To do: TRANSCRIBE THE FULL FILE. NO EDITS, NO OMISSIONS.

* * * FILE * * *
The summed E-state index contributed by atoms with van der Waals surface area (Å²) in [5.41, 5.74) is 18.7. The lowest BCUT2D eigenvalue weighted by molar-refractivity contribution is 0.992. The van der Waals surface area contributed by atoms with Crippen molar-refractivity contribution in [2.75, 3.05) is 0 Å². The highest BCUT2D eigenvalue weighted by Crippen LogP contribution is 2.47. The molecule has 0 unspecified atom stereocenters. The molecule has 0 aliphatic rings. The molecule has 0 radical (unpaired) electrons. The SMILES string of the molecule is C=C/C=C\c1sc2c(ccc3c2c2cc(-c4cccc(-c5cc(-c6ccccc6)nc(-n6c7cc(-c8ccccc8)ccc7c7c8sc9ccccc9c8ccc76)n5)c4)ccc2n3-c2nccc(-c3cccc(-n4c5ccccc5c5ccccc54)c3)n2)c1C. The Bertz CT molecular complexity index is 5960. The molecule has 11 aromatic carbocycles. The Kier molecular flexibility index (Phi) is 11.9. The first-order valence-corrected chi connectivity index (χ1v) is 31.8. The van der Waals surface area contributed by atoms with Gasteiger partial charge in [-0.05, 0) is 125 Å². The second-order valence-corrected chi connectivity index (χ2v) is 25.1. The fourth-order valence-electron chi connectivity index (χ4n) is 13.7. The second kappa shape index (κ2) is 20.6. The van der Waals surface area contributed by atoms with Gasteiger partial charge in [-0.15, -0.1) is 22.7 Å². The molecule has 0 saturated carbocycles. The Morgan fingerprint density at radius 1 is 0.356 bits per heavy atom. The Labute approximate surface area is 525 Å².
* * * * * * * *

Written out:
The summed E-state index contributed by atoms with van der Waals surface area (Å²) in [5.41, 5.74) is 18.7. The lowest BCUT2D eigenvalue weighted by molar-refractivity contribution is 0.992. The van der Waals surface area contributed by atoms with Crippen molar-refractivity contribution in [2.75, 3.05) is 0 Å². The highest BCUT2D eigenvalue weighted by Crippen LogP contribution is 2.47. The molecule has 0 unspecified atom stereocenters. The molecule has 0 aliphatic rings. The molecule has 0 radical (unpaired) electrons. The SMILES string of the molecule is C=C/C=C\c1sc2c(ccc3c2c2cc(-c4cccc(-c5cc(-c6ccccc6)nc(-n6c7cc(-c8ccccc8)ccc7c7c8sc9ccccc9c8ccc76)n5)c4)ccc2n3-c2nccc(-c3cccc(-n4c5ccccc5c5ccccc54)c3)n2)c1C. The Bertz CT molecular complexity index is 5960. The molecule has 11 aromatic carbocycles. The Kier molecular flexibility index (Phi) is 11.9. The first-order valence-corrected chi connectivity index (χ1v) is 31.8. The van der Waals surface area contributed by atoms with Gasteiger partial charge in [-0.05, 0) is 125 Å². The second-order valence-corrected chi connectivity index (χ2v) is 25.1. The fourth-order valence-electron chi connectivity index (χ4n) is 13.7. The second kappa shape index (κ2) is 20.6. The van der Waals surface area contributed by atoms with Gasteiger partial charge in [-0.15, -0.1) is 22.7 Å². The molecule has 0 saturated carbocycles. The Morgan fingerprint density at radius 1 is 0.356 bits per heavy atom. The Labute approximate surface area is 525 Å².